Why Ice Matters
Posted by Shirley Metz
in Of Interest and Polar Regions
Apex co-founder, Shirley Metz, shares her observations from 30 years of traveling to Antarctica and South Georgia, explains why ice matters, and discusses the global impact resulting from the loss of ice in Antarctica.
Measuring Ice from Space
NASA recently announced that they have an exciting new way of looking at ice, especially the Antarctic kind. The release of a new high-resolution terrain map, the Reference Elevation Model of Antarctica, or REMA, will allow researchers to better evaluate changes in the southern continent’s ice as the planet warms. According to the New York Times report on September 7, 2018, NASA’s ICESat-2 Satellite is so precise that it can measure the change in the elevation of the ice sheets in both Antarctica and Greenland to about a sixth of an inch! The new data will allow more accurate measurements of features only a couple of feet square in dimension. According to Dr. Ian Howatt, professor of Earth Sciences at Ohio State University, “…it’s a bit like being blind and putting on glasses for the first time and seeing 20/20.”
Loss of Ice in Antarctica
Why should it be so important to measure the minute details of the world’s fifth largest continent? The indisputable answer is that the climate is warming with seasonal changes becoming more severe in Antarctica. The ice is melting three times as fast as ten years ago; indeed, it is melting so fast that scientists have estimated that sea level may rise six inches by 2100. Since I first visited Antarctica in 1988, the continent has lost more than three trillion tons of ice, a monumental loss, which makes understanding how and why this is happening that much more important.
Satellite measurements show what is causing the loss of ice in Antarctica. Dr. Michele Koppes, a glaciologist at the University of British Columbia, reports that “satellite observations show that Antarctica is losing more mass along the edges of the ice sheet where the ice sheet is making contact with the ocean, and that the warming oceans are melting the ice.” Ice shelves take the brunt of the pressure from the flowing glaciers. As the ice melts on the land, the more weight the ice shelf must bear. If an ice shelf loses contact with the ice rise caused by a large iceberg calving event, it can prompt a greater acceleration in ice speed, causing further destabilization.
Rising Sea Levels
The effects of rising sea levels are touching all parts of our globe and many of us have witnessed the results ourselves. In the Pacific, the tiny Marshall Islands are disappearing under the sea. Other small atolls have been completely washed over by waves generated by storms with food, fresh water, shelters, and livestock damaged or tainted by saline intrusion. Kiribati, a republic of coral atolls north of Fiji, may become uninhabitable within a generation. And in Jakarta, the streets have become rivers after storms.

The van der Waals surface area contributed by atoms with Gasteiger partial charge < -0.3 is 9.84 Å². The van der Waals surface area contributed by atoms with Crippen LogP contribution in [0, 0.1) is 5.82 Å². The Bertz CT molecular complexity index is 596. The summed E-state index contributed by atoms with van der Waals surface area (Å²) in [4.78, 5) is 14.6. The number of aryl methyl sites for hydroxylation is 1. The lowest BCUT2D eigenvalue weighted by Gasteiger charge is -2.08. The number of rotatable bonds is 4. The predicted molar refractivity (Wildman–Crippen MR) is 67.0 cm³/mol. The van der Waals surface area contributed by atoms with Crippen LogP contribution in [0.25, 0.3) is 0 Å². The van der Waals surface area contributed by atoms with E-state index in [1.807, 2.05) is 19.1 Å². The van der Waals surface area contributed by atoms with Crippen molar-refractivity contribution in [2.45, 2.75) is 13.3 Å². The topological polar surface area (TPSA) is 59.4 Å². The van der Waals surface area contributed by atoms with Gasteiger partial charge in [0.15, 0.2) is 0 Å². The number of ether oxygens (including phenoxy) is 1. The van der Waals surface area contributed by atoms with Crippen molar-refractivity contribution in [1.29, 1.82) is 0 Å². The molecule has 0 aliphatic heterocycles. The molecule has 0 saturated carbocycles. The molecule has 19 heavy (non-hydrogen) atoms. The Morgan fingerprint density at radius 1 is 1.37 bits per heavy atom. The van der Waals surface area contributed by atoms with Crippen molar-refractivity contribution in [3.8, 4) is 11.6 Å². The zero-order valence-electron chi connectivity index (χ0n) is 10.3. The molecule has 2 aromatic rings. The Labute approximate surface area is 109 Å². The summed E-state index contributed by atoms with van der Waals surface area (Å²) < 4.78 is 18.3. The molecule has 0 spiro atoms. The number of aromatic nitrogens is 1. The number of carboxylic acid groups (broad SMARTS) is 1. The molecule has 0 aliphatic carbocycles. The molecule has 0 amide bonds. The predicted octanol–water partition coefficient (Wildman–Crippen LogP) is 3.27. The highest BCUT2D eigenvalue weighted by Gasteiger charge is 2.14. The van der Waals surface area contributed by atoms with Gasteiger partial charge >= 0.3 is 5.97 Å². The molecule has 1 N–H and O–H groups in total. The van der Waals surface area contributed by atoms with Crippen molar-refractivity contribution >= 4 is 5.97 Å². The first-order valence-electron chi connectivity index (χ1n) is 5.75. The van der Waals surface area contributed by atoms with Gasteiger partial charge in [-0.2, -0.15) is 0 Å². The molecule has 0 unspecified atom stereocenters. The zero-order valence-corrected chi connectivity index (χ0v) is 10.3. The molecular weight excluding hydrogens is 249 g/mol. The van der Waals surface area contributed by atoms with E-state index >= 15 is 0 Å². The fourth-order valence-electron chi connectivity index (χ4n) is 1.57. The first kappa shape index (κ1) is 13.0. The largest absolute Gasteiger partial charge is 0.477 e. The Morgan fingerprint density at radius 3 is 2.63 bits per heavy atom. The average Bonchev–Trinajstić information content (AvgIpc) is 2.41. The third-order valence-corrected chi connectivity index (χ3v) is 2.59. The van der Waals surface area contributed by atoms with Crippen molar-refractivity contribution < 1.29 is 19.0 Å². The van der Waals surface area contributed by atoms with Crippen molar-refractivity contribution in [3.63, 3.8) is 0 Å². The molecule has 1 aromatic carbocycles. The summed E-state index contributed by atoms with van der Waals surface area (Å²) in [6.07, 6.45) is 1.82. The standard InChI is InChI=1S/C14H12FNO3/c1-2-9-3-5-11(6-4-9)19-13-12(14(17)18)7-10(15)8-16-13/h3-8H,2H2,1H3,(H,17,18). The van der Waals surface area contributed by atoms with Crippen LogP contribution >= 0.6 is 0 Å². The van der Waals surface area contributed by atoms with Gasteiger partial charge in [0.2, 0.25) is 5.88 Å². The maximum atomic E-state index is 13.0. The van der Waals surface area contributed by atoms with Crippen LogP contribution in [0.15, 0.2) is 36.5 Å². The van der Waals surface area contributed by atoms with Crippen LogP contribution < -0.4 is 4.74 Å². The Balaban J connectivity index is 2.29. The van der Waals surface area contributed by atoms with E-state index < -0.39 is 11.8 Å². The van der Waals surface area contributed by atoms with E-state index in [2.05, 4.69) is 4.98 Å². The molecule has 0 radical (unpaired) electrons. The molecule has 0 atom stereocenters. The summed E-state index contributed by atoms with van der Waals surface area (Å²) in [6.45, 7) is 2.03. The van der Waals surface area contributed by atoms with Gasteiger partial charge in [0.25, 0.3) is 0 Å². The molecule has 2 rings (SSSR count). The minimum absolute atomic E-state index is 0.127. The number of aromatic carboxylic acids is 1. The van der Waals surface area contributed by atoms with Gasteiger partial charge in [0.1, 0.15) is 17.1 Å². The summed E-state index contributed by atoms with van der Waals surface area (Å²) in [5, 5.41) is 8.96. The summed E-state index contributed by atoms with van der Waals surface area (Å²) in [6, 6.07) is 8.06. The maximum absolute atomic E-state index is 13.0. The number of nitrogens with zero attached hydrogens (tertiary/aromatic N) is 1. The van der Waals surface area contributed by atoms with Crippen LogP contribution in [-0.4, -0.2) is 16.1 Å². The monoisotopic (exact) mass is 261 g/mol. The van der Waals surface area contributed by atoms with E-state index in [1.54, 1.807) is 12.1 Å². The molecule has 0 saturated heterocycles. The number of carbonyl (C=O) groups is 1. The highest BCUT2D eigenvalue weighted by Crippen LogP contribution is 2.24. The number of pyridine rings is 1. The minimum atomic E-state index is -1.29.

On Easter Island, a famous UNESCO site, archaeologists fear rising waves could erase clues to one of the greatest mysteries of the island: what happened to the civilization that built the monumental stone statues? The famous sites such as Tongariki, Anakena, and Akahanga, now stand to be eroded by rising waters.
In the Scottish archipelago in the North Atlantic, people are trying to save thousands of ancient structures. The Orkney Archipelago, made up of about 70 or so islands, contains more than 3,000 archaeological sites, such as Jarlshof, which have endured for millennia. “Our heritage is falling into the sea,” lamented Professor Jane Downes, director of the Archaeology Institute at the University of Highlands and Islands. “It’s a very dramatic and obvious sign of sea level rise and increased storminess.”
What My Eyes Have Seen
From my own perspective, since I have traveled to the Southern Oceans every year for the past 30 years, it is at South Georgia that I have been awed by the changes I have seen in the ice’s racing retreat. This is particularly so at Gold Harbor where in the past, the Bertrab Glacier created a wall of ice several thousand feet high and once marched proudly into the sea. Today, the glacier is a shadow of its former self, small and distant, its icy rubble now several miles from the water’s edge.
Snow and ice crystals begin their journey as water molecules evaporated from the ocean’s surface. The next time you raise your glass of ice that is chilling your beverage of choice, be sure to look more closely at those crystals with respect and admiration. Ice matters and when you realize its importance, you will never look at it in the same way. It would be an irreversible tragedy that in our lifetime, all that remains of historical sites and island communities are the photographs that we have in our digital wallets.